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Ripsaw Falls and modified drop


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Can you still get airtime on ripsaw falls after they altered it ?

 

Was it normal to get airtime on the flume?

 

I went on it once and for fear of damaging my cell phone sat in an odd configuration. The heaviest person was in front, then a little girl, then me.

 

I had incredible floating air in this log flume.

 

So I am wondering : was that normal :

does it still happen?

: is there a giant IOA thread ?

 

Perhaps the greatest drop ever, it was.

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The drop was changed because it was supposedly hurting people. The lap bars were installed because idiots kept leaving the log.

 

That happens on pretty much every flume ride with a walkable surface next to the flume. I worked on Splash Mountain, and it happened at least once a week. And during busier times, it seemed to be almost a daily occurrence.

 

I don't know how true this is, so please someone correct me if I have bad information, but one of my very knowledgeable friends on Splash told me that most states (including Florida) have laws that forbid there from being any sort of restraint system on water rides and and water vehicles. It's to prevent people from being trapped in case of the boat capsizing (not that flumes rides are exactly deep enough, but you know how weird some laws are). Aside from now-Ripsaw Falls, I can't think of any water ride with a restraint system except for rapids rides, which typically only have a velcro strap, which are easy enough to undo in any emergency situation.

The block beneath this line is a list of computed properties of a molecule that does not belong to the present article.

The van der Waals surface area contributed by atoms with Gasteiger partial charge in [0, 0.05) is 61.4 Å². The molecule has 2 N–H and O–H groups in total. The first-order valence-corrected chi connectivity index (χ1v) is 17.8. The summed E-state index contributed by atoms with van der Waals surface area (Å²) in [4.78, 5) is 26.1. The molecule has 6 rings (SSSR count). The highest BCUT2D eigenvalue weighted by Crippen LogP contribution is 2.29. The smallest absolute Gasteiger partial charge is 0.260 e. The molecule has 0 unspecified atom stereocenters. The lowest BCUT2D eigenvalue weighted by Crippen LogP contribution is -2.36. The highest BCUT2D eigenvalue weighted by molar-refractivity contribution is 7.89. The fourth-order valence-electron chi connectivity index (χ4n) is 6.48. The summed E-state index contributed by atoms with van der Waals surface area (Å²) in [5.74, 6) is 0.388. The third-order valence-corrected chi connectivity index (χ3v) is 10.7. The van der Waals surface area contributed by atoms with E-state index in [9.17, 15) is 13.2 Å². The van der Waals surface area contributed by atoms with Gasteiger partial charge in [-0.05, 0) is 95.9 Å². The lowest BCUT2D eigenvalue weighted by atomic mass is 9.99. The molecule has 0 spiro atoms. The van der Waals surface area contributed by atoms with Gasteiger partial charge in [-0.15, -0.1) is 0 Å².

Of course, the obvious way to disprove this theory - duh - is that Ripsaw has restraints, so clearly it's not a law, but still. It makes me wonder why no other flume ride has any sort of restraints when people hopping out and standing up is a relatively common thing.

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I think the lapbar installation was probably due to guests hopping out mid-ride.

 

Here's a little known fact: The last little bit before the lift on Popeye's rapids is actually in the lagoon at lagoon level, and just has a guide rail and catwalk next to it. So when Ripsaw and Popeye E-stop, they drain into the lagoon, which causes the water level to rise in the lagoon, and on Popeye, Which causes Popeye to E-stop as well.

 

So anytime someone jumps out of Ripsaw, they press E-stop, which automatically E-stops Popeye.

 

So installing lapbars makes sense, and probably causes less E-stops.

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^ 5'8 and 240 here and it was the worst experience I have ever had at a theme park. I caused a nice stacking due to being stuck in the back seat. Oh, and it was painful the entire ride.

 

What is sad is it was my favorite water ride before riding it with the lap bar. Oh well, makes seance as to why they did it.